disturbances (GMD) during a cycle have been observed to follow the peak 
in sunspot activity by 2 to 3 years. Thus, electrical power system 
disturbances resulting from current cycle 24 are expected to peak in 
2013.
    Geomagnetic storms are created when the earth's magnetic field 
captures these ionized particles causing very slow magnetic field 
variations, with rise times as fast as a few seconds and pulse widths 
of up to an hour. The rate of change of the magnetic field creates 
electric fields in the earth that induce current flow in long man-made 
conducting paths such as power transmission networks, railway lines, 
and pipelines. These geomagnetically-induced currents (GIC) exit bulk-
power systems through neutrals of grounded power transformers and can 
disrupt the normal operation of the system and even damage the 
transformers if the transformer core becomes saturated.
    Operating experience indicates that there are two risks that result 
from the introduction of GICs in the bulk-power system:
    (1) Damage to bulk-power system assets, typically associated with 
transformers; and
    (2) Loss of reactive power support, which could lead to voltage 
instability and power system collapse.
    The GICs (quasi-direct currents) that flow through the grounded 
neutral of a transformer during a geomagnetic disturbance cause the 
core of the transformer to magnetically saturate on alternate half-
cycles. Saturated transformers result in harmonic distortions and 
additional reactive power or volt-ampere reactive (VAR) demands on 
electric power systems. The increased VAR demands can cause both a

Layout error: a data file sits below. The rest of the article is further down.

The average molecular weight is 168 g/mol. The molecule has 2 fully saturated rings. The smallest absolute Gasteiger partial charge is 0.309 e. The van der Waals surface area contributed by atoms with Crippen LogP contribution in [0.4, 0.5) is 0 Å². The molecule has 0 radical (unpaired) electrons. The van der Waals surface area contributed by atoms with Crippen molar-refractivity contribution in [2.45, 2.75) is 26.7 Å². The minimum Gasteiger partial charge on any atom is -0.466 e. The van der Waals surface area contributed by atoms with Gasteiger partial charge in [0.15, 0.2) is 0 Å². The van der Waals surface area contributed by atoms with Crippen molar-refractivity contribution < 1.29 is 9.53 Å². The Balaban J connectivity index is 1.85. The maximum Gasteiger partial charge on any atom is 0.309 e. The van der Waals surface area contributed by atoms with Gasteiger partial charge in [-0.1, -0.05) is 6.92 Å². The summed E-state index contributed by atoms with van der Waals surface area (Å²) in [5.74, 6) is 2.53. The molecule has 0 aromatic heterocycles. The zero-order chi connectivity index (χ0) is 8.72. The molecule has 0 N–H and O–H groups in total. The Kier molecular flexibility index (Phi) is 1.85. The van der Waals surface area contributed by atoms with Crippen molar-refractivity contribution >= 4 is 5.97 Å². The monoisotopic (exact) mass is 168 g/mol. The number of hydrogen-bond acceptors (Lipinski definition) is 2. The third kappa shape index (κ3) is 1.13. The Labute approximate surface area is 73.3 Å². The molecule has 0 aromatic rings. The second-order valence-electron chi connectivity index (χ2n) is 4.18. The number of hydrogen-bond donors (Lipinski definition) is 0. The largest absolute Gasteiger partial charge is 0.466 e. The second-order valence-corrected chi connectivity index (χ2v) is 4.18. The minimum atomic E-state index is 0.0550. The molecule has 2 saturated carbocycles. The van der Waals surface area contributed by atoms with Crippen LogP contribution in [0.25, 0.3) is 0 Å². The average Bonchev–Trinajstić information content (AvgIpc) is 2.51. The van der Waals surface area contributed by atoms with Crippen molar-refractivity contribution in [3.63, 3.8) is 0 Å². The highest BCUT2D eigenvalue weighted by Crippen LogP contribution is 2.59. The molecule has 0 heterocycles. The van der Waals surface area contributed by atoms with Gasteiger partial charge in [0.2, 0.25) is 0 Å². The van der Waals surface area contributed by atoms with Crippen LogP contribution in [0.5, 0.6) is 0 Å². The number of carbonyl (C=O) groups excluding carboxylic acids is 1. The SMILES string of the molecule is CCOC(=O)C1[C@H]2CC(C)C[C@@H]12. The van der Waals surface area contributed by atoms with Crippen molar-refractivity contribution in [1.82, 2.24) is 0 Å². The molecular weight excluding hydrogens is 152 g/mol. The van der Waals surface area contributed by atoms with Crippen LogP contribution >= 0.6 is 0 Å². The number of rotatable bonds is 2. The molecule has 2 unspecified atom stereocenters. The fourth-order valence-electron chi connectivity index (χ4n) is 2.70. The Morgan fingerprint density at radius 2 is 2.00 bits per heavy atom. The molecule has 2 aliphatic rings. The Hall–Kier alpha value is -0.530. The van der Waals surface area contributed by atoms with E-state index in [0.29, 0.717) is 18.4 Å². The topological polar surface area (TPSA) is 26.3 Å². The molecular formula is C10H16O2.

reduction in system voltage and overloading of long transmission tie-
lines. In addition, harmonics can cause protective relays to operate 
improperly and shunt capacitor banks to overload. These conditions can 
lead to major power failures, moving the system closer to voltage 
collapse.
    The immediate and direct impact of geomagnetic storms may be an 
electrical power outage. The amount of time required to restore the 
electrical grid

[[Page 74793]]

will depend upon the extent of damage to bulk-power system assets. 
There is a concern about the effects of a long-term power outage over 
extended portions of the U.S. transmission systems, during which 
critical services that rely on electrical power may be disrupted. For 
instance, the petitioner noted that the onsite fuel for backup electric 
power sources at NPPs would run out in several days to weeks. 
Furthermore, the petitioner asserted that, since the capability to 
resupply fuel through gasoline and diesel fuel pumps also generally 
relies on electrical power systems, a power blackout lasting longer 
than 2 to 3 days could create long-term implications for interdependent 
public and private infrastructures. Such a long-term power outage could 
interrupt communication systems, stop freight transportation, and 
affect the operations of major industries including fuel (oil and gas) 
suppliers.
    In addition, potential disruptions due to societal stress could 
significantly hamper the ability to provide fuel resupply deliveries to 
nuclear power plants.

C. Frequency of Geomagnetic Storms With Potential Adverse Effects on 
the Electrical Grid

    The petitioner references a report prepared for the Oak Ridge 
National Laboratory (``Metatech report'') \2\ that uses a frequency 
estimate of 1 in 100 years (1E-2/yr) for extreme space weather/
geomagnetic disturbance to perform calculations that predict the likely 
collapse of two large portions of the North American power grid. The 
intensity of the storm postulated in the Metatech report, in terms of 
magnetic flux density per time, was 4,800 nano-Teslas/minute (nT/min).